Postscript to the postscript: Just as I was reflecting on how difficult it is to stay away from social media, I took a break from the postscript above to check Facebook. Here I found almost immediately why I am grateful for social media and simultaneously why it’s crucial that I take a break from it. I learned that a writer friend of mine, Carlen Arnett, had suddenly passed. She lived clear across the country and if I was lucky I saw her once a year at the annual Warren Wilson MFA Alumni Conference. I saw her last two summers ago. It’s not that without Facebook I would not have learned of her passing, but the experience would have been different, less visceral, less visual, less social–our community of writer friends immediately began an outpouring of grief with pictures and poems and memories. So I am grateful to have learned of it here and to have witnessed with our mutual friends this immediate memorial for such a kind, loving, generous soul. And yes, I need a break from social media, if for no other reason right now, than to spend the next day without distraction to pay tribute to my dear friend, reflecting on the gift of knowing her, trying to be present and loving for my own family and friends–as she would have been, playing some music, reading something brilliant, trying to write something good. For Carlen.

Tomorrow will be a day without social media and internet news. It’s a tiny, baby step, only one day off the air. Somehow, though, I do not predict it will be easy. I may post a blog entry tomorrow with reports of my success (or failure).

 

 

 

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Filed under Poetry, Self Reflection

#236: Media Fast, Anyone?

no_social_media

I cannot help it.
I can’t look away.
It’s a train wreck,
a complete cluster,
and every morning
begins with the same
question:

What’s the outrage of the day?

And now that I’m on
a holiday break I’ve got
something like free time
to keep checking in on
the downfall of my
civilization.

I think I need to stop.

While it might make me
more informed, this incessant
checking of the news, it does
nothing for my present
happiness. I remember a
time, about 16 years ago,
before Facebook was a thing,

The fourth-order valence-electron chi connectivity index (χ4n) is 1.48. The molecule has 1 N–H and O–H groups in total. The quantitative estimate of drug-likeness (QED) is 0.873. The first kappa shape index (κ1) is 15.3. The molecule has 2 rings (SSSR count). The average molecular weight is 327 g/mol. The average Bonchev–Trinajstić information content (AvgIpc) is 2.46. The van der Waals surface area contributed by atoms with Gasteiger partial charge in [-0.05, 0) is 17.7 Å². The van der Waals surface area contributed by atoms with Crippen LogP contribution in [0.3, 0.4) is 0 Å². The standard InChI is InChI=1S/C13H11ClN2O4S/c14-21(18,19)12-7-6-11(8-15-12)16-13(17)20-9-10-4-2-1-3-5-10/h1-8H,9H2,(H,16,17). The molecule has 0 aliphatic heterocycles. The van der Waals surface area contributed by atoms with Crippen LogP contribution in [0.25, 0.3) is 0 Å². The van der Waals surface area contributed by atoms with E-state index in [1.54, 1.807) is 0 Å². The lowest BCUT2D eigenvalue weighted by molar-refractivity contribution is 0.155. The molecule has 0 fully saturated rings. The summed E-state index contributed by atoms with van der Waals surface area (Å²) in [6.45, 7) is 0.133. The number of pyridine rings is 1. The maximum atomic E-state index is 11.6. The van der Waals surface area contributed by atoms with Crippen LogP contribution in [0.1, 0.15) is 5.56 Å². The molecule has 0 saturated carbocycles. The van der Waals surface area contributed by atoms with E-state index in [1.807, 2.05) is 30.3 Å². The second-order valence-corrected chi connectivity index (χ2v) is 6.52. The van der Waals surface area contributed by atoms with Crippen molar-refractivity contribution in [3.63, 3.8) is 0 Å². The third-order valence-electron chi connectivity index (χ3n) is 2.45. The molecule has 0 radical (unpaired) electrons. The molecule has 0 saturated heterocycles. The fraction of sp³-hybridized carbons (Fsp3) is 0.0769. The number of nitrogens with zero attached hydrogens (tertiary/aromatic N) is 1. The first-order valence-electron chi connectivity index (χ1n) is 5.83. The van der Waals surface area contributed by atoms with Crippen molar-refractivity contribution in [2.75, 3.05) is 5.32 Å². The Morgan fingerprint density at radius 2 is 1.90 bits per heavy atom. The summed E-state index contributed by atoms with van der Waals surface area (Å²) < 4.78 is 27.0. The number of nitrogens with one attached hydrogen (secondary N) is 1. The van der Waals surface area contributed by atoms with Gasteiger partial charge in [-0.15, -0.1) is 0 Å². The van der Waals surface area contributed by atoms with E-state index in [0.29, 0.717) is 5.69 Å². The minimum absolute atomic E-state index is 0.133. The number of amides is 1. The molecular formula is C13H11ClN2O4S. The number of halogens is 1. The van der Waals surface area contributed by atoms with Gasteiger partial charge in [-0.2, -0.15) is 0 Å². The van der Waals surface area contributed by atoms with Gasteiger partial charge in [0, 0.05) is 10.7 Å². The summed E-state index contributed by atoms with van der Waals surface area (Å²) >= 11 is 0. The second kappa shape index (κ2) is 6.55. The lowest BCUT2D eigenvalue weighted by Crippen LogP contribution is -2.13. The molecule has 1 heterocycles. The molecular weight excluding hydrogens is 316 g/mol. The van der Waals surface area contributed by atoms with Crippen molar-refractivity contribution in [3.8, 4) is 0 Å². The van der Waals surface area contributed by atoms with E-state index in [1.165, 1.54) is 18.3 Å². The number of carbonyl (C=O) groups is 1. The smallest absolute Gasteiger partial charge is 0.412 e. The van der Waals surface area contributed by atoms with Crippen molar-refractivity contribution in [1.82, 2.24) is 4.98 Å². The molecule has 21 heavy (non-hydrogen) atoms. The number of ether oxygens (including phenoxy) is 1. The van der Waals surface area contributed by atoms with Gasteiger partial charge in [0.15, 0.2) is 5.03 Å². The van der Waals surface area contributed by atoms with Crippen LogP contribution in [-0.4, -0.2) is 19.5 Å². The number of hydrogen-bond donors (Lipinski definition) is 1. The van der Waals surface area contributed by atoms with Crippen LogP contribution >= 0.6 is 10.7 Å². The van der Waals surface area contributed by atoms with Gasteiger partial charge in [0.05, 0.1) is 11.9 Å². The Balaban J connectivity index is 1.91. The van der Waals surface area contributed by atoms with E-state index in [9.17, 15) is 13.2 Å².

when I took a break from watching
the news. I perused the paper
at work so as not to live
completely under a rock,
but I spared myself from
the pictures and the talking
heads and the bullshit
advertisements, and I think,
for awhile, it made me feel
better, smarter even, and
certainly, less anxious.

It might be possible to skip
the stuff that makes me anxious
and only do those social things
that are pleasurable or that
create connection with loved ones,
but even these things, as
necessary as they sometimes feel,
can drive me a little drunk
with dependence.

The power and the influence
of the internet has changed
everything. It’s a bombardment
of the senses and its making
me, I fear, senseless.

So I am entertaining the idea
of a fast with little confidence
that I will be successful at its
implementation. I am thinking.

I am thinking.

And with me, that’s how it always
begins: a desire or a thought,
some words spoken or written,
a visualization in repetition,
and then finally an effort
to make something happen.
What mysterious gifts might
take the place of the ubiquitous web?
How long could I stay away?
What will I miss?  And will it matter?

 

 

 

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#233: A Meditation on Forgetting to Meditate While Meditating

bell2

(for Scott)

Walking the dog,
focusing on the breath,
in and out, in rhythm
with my step, my
digital meditation bell
ticking away for twenty-five
minutes inside my pocket,
suddenly I realize that
I am missing group meditation.
I have to breathe more deeply
through the frustration
I feel for my forgetful self,
meditating and forgetting
to meditate, in solitude
and missing my community.

It’s true, I have been
distracted of late, what with
the end of the world and all,
trying to stay informed and
yet trying and failing to just
stay away, tune out, turn off,
power down, log out, let the
world do its thing, a deep struggle
between doing nothing and
doing something, between
a nagging doubt that says
meditation changes nothing
to a certainty that everything
is changed and that the inward
work resonates outward
and transforms the universe.

This is certain:
Things will work themselves
out one way or another.
The group will do its thing
and I can be both absent and
present at the same time;
and the world will do its thing
and I can be there to push
it along in the right direction
through breath, word, rhythm,
whether I am alone or with others,
sitting, walking, and listening for
the mindful bell that goes off
in my pocket, its sonorous chime
rings once, twice, a third time–
and I’m home.